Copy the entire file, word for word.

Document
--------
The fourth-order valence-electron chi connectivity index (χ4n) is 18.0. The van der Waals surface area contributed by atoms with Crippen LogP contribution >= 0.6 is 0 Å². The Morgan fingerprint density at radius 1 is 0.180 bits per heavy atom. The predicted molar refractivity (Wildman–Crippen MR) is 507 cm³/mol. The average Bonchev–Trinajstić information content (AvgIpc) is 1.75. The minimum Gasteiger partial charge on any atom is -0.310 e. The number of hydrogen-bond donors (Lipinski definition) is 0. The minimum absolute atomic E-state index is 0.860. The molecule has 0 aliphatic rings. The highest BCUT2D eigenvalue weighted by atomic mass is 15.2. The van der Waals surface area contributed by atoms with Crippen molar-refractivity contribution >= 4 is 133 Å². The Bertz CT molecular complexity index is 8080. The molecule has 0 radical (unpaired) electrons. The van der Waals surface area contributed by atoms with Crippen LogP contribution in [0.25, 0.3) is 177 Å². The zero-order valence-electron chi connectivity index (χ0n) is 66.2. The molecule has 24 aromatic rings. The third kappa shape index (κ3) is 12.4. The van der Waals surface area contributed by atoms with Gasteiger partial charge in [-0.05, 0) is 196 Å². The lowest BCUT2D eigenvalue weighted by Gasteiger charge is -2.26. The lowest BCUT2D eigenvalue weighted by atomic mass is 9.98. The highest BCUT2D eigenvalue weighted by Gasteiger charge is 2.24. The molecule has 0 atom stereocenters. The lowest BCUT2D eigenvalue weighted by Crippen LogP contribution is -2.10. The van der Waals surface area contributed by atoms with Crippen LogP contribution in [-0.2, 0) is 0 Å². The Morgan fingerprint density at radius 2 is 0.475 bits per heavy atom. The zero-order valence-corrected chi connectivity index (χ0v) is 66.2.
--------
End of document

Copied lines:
The fourth-order valence-electron chi connectivity index (χ4n) is 18.0. The van der Waals surface area contributed by atoms with Crippen LogP contribution >= 0.6 is 0 Å². The Morgan fingerprint density at radius 1 is 0.180 bits per heavy atom. The predicted molar refractivity (Wildman–Crippen MR) is 507 cm³/mol. The average Bonchev–Trinajstić information content (AvgIpc) is 1.75. The minimum Gasteiger partial charge on any atom is -0.310 e. The number of hydrogen-bond donors (Lipinski definition) is 0. The minimum absolute atomic E-state index is 0.860. The molecule has 0 aliphatic rings. The highest BCUT2D eigenvalue weighted by atomic mass is 15.2. The van der Waals surface area contributed by atoms with Crippen molar-refractivity contribution >= 4 is 133 Å². The Bertz CT molecular complexity index is 8080. The molecule has 0 radical (unpaired) electrons. The van der Waals surface area contributed by atoms with Crippen LogP contribution in [0.25, 0.3) is 177 Å². The zero-order valence-electron chi connectivity index (χ0n) is 66.2. The molecule has 24 aromatic rings. The third kappa shape index (κ3) is 12.4. The van der Waals surface area contributed by atoms with Gasteiger partial charge in [-0.05, 0) is 196 Å². The lowest BCUT2D eigenvalue weighted by Gasteiger charge is -2.26. The lowest BCUT2D eigenvalue weighted by atomic mass is 9.98. The highest BCUT2D eigenvalue weighted by Gasteiger charge is 2.24. The molecule has 0 atom stereocenters. The lowest BCUT2D eigenvalue weighted by Crippen LogP contribution is -2.10. The van der Waals surface area contributed by atoms with Crippen LogP contribution in [-0.2, 0) is 0 Å². The Morgan fingerprint density at radius 2 is 0.475 bits per heavy atom. The zero-order valence-corrected chi connectivity index (χ0v) is 66.2.